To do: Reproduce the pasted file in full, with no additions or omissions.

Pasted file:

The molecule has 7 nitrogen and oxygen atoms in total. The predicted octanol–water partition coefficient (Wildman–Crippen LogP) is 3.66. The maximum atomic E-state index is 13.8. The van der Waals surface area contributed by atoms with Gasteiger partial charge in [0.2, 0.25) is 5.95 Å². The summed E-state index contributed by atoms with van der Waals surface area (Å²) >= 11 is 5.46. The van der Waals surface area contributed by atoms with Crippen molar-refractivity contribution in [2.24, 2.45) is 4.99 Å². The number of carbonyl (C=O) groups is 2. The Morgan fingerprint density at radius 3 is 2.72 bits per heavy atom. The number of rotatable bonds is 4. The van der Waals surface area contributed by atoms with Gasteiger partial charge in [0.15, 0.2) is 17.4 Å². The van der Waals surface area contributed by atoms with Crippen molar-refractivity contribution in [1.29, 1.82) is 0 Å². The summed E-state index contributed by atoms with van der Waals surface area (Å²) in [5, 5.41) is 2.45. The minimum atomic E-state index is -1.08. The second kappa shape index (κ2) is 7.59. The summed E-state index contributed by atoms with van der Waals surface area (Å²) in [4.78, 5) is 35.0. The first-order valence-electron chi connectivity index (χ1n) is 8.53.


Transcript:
The molecule has 7 nitrogen and oxygen atoms in total. The predicted octanol–water partition coefficient (Wildman–Crippen LogP) is 3.66. The maximum atomic E-state index is 13.8. The van der Waals surface area contributed by atoms with Gasteiger partial charge in [0.2, 0.25) is 5.95 Å². The summed E-state index contributed by atoms with van der Waals surface area (Å²) >= 11 is 5.46. The van der Waals surface area contributed by atoms with Crippen molar-refractivity contribution in [2.24, 2.45) is 4.99 Å². The number of carbonyl (C=O) groups is 2. The Morgan fingerprint density at radius 3 is 2.72 bits per heavy atom. The number of rotatable bonds is 4. The van der Waals surface area contributed by atoms with Gasteiger partial charge in [0.15, 0.2) is 17.4 Å². The van der Waals surface area contributed by atoms with Crippen molar-refractivity contribution in [1.29, 1.82) is 0 Å². The summed E-state index contributed by atoms with van der Waals surface area (Å²) in [5, 5.41) is 2.45. The minimum atomic E-state index is -1.08. The second kappa shape index (κ2) is 7.59. The summed E-state index contributed by atoms with van der Waals surface area (Å²) in [4.78, 5) is 35.0. The first-order valence-electron chi connectivity index (χ1n) is 8.53.